In the film industry, a movie being memorable is often even more important than it being good. For better or worse, nostalgia can have that effect on people.
While they may not always have had good results, these movies are popular because they leave a lasting impact on their audiences. Whether it excites us, scares us, or brings us back to our childhood, these are 10 bad films that nostalgia makes us love.
1. Phantom of the Opera (2004)
Based on the early 20th century novel turned musical, “Phantom of the Opera” tells the story of finding “beauty beyond looks,” a popular trope similar to stories like “Beauty and the Beast” and “The Hunchback of Notre Dame”.
It follows a singer named Christine Daaé who struggles to have her talents heard, until she becomes a replacement lead in a performance. She finds a mentor in the form of a masked “phantom” known in many adaptations as Erik, the angel of music. The film follows the powers of passion and empathy as Erik competes for the love of Christine.
The story has a unique telling, though it doesn’t have the strongest of plots. With events just happening without any explanation (a singer going back and forth from verbal lines to mental lines in the same phrase) and numerous plot holes (a horse rides in the sewer but isn’t explained nor does it return), the film changes most of what’s good about the play.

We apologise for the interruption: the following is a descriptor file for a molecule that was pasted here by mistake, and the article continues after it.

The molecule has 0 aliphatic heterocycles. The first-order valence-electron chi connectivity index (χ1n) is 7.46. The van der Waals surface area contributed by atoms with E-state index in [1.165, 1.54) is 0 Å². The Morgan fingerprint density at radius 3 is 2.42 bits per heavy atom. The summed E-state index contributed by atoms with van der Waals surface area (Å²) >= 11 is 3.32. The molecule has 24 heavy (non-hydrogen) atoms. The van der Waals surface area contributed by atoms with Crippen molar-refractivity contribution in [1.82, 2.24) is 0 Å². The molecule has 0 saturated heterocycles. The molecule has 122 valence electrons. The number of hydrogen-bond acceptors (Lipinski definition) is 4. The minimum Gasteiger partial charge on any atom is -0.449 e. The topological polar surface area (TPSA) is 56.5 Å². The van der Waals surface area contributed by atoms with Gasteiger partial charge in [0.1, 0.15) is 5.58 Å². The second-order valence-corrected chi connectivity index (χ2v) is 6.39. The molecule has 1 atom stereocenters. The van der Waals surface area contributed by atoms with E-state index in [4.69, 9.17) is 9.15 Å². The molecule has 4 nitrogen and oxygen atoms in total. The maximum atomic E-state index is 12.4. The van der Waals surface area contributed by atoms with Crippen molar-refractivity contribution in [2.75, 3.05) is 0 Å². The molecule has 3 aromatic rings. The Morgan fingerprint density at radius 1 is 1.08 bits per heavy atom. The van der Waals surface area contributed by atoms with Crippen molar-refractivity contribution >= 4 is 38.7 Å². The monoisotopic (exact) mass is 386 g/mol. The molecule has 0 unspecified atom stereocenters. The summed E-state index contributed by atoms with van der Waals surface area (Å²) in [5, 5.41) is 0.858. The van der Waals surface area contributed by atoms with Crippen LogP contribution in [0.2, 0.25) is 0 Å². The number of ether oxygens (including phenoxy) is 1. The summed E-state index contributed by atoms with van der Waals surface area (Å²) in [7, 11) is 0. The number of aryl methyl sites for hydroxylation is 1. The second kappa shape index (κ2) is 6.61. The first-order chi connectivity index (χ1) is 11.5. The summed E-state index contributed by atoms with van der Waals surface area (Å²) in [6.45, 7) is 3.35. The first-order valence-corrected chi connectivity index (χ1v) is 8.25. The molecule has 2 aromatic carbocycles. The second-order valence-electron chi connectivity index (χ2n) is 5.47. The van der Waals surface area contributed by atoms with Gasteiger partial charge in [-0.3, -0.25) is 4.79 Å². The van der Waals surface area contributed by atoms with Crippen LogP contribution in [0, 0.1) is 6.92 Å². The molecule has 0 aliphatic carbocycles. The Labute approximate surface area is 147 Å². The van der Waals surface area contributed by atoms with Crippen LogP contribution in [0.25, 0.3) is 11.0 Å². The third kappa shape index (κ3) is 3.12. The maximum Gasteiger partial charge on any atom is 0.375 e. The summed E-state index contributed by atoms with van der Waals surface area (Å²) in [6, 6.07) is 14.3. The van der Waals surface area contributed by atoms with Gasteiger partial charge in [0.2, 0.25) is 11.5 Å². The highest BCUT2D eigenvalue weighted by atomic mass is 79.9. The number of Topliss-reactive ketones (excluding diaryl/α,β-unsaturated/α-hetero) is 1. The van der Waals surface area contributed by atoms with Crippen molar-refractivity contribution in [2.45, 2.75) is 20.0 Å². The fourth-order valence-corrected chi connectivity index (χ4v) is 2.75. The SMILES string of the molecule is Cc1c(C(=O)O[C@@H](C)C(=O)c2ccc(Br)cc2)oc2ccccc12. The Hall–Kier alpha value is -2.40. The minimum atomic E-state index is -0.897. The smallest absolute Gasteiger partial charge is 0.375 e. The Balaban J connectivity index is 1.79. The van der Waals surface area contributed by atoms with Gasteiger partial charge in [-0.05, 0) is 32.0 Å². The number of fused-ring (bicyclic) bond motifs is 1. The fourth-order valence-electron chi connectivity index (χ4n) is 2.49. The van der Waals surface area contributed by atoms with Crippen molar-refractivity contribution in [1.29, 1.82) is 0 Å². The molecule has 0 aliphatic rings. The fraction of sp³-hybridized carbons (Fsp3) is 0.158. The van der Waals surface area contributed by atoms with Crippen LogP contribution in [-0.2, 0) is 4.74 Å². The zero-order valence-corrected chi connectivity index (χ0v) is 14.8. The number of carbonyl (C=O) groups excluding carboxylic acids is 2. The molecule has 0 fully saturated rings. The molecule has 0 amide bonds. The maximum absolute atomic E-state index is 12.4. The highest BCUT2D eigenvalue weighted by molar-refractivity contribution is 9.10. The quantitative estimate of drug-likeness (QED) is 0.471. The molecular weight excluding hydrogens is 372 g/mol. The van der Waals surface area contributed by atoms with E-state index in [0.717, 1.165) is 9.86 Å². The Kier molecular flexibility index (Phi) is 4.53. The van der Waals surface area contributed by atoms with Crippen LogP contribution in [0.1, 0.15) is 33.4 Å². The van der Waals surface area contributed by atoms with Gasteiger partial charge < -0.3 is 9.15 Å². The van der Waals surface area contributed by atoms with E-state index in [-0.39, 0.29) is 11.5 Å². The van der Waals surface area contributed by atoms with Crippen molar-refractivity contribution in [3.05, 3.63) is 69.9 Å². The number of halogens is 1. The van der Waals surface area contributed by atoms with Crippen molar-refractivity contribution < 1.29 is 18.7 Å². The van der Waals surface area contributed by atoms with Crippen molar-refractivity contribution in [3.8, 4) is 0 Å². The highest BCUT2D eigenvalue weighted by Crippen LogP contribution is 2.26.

The phantom was intended to be a dark character whose appeal is his dominance over the theater. In the film, it’s from his manipulation of others, which changes his sympathetic intentions to more of that of a murderous stalker. For example, in the musical, the death of the stagehand can be interpreted as an open possibility that anything can happen; in the movie, it’s clear that the phantom murders him, stripping away the character’s sympathy on which the movie focuses.
The film has its moments, but is better translated if broken into acts, in the way a play. Throwing too much into the production without focusing on serving the plot makes the story overstay its welcome.
2. Space Jam (1996)
Throughout the 1990s, few names were as well known as basketball icon Michael Jordan. By mid-decade, he signed a sponsorship deal with Nike along with Warner Brothers to promote a new line of shoes and sportswear.
Sales and promotions soared when the commercials began to feature classic Looney Tunes characters alongside Jordan, inspiring “Space Jam” shortly thereafter. The story follows Bugs Bunny and friends as they attempt to save their world from aliens by playing basketball alongside Jordan.